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US regulators are only deciding whether or not they should begin the process of hammering out new net neutrality rules next Thursday, but you wouldn't think it's so early in the game by the screeching opposition.

The Federal Communications Commission has been showered with letters this week penned by a terrified menagerie of network equipment vendors, broadband providers, mobile phone companies, lobbyists, and politicians – all claiming an open internet would hurt the economy and hinder the spread of high-speed internet networks.

On October 22, the FCC will vote on a proposal to create new net neutrality rules. If the proposal is approved by the five-member commission, the FCC will begin what is sure to be months of plotting the scope and nature of how the government may restrict how service providers control content on their networks.

What has net neutrality opponents so shaken are the suggested policies announced last month by FCC chairman Julius Genachowski, which would prevent operators from selectively blocking or slowing traffic from certain web applications or services. It also calls on ISPs to be "transparent" about their network management practices. Genachowski said his plan is to prevent operators from being able to manipulate what's available on the web based on their own self-interests or squeeze out services that compete against them.

On Thursday, Cisco, Motorola, and 42 other companies scribed a letter to the FCC urging the government to reconsider such regulations. They ask the US government to assume a pay-up and shut-up tact to the internet instead:

"Until now, the innovators who are building the Internet and creating the advancements in telemedicine, education, and the vast array of other online products and services have done so in an environment driven by competition and innovation," the letter said, which also included signatures from Alcatel-Lucent, Ericsson, and Nokia. "We believe government's role in the Internet should be to support investment, jobs and new technologies, especially if they increase the opportunity for all Americans to connect online."

It goes on to say the proposed net neutrality regulations could prevent web providers from offering US customers advanced and well-managed networks.

Earlier this week, a group of 18 Senate Republicans lead by Sam Brownback, Chuck Grassley, and John McCain signaled their intentions to oppose any efforts to restrict internet providers without clear case studies proving the rules are necessary.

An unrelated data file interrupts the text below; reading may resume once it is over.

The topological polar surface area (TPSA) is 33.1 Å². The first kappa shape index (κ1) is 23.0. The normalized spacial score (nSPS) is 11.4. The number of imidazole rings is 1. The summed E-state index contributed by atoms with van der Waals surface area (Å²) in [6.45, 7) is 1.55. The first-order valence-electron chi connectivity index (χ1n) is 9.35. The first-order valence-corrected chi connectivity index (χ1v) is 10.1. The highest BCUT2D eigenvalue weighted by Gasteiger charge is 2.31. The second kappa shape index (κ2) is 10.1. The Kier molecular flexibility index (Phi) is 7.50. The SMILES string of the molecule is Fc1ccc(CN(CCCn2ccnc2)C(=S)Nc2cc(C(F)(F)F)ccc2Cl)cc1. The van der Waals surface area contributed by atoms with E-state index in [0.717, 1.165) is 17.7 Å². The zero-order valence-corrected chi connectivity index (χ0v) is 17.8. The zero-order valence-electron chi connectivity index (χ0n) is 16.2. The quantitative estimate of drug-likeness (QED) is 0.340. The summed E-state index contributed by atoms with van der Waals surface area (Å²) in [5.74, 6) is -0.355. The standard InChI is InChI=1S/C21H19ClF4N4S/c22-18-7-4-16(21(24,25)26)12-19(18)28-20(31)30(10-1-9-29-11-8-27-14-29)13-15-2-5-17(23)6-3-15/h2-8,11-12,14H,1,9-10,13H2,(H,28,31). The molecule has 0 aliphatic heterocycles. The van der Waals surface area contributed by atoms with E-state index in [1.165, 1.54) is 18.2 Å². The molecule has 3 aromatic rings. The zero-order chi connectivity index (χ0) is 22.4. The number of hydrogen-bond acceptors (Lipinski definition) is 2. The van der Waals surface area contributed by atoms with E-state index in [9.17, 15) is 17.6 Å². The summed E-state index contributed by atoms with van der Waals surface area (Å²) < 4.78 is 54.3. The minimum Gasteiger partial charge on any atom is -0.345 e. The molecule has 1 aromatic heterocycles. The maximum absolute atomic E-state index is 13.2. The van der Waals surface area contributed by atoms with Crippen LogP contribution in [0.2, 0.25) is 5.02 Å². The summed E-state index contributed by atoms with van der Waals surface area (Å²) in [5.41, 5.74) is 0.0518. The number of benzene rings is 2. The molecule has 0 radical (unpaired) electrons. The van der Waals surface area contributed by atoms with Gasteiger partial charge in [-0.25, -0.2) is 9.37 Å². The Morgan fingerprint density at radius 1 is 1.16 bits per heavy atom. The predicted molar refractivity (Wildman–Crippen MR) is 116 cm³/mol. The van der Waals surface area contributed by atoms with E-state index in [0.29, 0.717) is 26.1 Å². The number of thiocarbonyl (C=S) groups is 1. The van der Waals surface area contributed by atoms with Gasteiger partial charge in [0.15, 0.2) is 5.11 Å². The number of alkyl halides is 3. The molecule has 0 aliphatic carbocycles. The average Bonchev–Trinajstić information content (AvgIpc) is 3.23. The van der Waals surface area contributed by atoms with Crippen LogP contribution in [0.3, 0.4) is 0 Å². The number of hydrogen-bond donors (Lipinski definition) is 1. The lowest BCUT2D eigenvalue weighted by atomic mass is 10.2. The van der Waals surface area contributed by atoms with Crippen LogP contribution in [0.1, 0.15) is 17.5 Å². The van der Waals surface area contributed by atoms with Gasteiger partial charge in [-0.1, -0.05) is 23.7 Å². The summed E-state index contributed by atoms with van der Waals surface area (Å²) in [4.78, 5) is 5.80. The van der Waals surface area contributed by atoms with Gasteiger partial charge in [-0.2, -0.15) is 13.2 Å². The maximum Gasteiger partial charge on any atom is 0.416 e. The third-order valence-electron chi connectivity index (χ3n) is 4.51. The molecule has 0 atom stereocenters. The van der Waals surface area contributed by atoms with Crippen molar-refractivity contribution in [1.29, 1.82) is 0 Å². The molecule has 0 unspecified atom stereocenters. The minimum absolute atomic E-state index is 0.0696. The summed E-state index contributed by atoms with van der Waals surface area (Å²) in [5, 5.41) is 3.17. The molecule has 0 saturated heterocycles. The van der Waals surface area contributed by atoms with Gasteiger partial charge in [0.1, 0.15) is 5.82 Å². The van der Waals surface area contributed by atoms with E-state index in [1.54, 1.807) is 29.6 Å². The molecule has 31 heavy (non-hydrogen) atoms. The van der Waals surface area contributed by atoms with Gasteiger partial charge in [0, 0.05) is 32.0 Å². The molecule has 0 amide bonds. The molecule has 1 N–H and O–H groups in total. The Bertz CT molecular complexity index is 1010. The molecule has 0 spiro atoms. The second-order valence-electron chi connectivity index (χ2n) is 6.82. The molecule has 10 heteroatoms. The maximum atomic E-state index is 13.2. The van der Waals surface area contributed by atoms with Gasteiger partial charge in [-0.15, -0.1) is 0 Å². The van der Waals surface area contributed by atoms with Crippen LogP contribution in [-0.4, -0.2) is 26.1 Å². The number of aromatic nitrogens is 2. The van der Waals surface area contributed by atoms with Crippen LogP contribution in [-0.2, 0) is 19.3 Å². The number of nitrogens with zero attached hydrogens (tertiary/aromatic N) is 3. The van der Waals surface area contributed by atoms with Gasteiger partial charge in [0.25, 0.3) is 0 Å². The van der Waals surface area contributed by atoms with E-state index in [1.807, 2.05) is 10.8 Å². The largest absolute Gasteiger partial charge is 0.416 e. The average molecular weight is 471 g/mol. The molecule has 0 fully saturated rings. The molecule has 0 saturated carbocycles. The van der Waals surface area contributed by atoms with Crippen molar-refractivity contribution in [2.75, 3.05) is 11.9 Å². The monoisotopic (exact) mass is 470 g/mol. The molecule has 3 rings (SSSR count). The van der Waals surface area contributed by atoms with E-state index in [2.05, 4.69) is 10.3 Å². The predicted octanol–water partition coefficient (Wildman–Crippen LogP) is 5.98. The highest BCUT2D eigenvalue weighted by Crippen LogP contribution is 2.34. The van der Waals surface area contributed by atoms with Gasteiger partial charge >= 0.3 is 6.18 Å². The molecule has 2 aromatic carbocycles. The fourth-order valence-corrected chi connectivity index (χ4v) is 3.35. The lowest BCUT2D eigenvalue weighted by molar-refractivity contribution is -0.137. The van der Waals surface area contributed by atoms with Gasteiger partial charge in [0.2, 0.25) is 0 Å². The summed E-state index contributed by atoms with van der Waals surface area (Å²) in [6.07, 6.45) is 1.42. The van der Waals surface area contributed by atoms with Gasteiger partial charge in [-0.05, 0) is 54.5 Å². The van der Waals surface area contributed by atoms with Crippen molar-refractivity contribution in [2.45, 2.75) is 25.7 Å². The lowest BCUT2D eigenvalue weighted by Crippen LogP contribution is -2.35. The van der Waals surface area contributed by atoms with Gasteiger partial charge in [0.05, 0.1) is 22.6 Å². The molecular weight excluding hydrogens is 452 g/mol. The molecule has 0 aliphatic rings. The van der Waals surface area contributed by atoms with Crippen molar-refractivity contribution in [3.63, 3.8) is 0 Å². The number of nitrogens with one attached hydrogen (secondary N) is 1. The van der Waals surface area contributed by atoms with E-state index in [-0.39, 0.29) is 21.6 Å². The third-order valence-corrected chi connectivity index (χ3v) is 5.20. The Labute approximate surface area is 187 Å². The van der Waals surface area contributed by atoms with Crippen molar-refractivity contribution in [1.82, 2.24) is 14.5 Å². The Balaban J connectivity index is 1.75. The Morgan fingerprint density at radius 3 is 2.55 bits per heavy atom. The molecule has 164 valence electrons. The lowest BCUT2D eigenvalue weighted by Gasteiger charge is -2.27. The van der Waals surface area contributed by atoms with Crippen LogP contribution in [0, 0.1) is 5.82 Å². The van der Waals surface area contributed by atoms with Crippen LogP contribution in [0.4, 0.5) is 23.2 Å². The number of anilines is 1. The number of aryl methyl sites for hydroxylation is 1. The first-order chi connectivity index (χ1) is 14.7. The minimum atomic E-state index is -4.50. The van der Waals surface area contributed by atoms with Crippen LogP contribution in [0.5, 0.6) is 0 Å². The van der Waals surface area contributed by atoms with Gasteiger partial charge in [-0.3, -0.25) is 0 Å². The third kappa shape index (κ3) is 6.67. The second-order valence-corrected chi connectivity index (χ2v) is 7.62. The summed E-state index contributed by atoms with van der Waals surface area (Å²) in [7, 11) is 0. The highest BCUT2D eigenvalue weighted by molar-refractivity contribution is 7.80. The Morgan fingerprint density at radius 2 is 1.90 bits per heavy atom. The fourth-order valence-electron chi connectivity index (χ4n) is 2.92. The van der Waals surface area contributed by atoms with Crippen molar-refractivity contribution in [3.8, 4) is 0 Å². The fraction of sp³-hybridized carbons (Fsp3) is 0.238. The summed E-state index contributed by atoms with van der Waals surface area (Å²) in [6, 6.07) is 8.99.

"We fear that the proposals you announced during your September 21, 2009 speech will be counterproductive and risk harming the great advancements in broadband speed and deployment that we have witnessed in recent years and will limit the freedom of the internet," the letter said.

It went on to say "burdensome regulations will have a chilling effect on further private sector investment, at a time when the U.S. Economy can least afford such an impact."

[Note: "great advancements" is a relative concept of course, given that a recent study by the Communications Workers of America found that just 20 per cent of US internet users achieve speeds on par with South Korea, Japan, and Sweden. Eighteen per cent failed to meet the FCC's own definition for "current generation" broadband.]

Not all Democrats are aboard the proposed changes either. On Friday, 72 House Democrats sent a letter to Genachowski, asking the FCC to "carefully consider the full range of potential consequences" of net neutrality.

"Like you, we believe in a transparent, data-driven process and stand ready to work with you on measures that will spur adoption and expand the use of broadband networks," the letter stated. "But we remain suspicious of conclusions based on slogans rather than substance and of policies that restrict and inhibit the very innovation and growth that we all seek to achieve."

The FCC also received a letter from a coalition of minority groups, raising concerns that net neutrality would inhibit broadband access to poorer communities:

"As organizations that serve communities that are among the most severely impacted by a lack of access to technology, we urge you to keep your number one focus on the need to get everyone connected. We are concerned that some of the proposed regulations on the Internet could, as applied, inhibit the goal of universal access and leave disenfranchised communities further behind. We are also concerned that some proposed regulations could inhibit investments being made by companies employing hundreds of thousands of workers and connecting millions to the opportunities that broadband technology afford."

The FCC, for one, seems to welcome having as many people join the debate as possible. It's also taken the unusual step of soliciting further lobbying efforts and opinions through its new openinternet.gov blog. The Commission, however, said postings at the site at this time may not be included in its offical record of proceedings. ®

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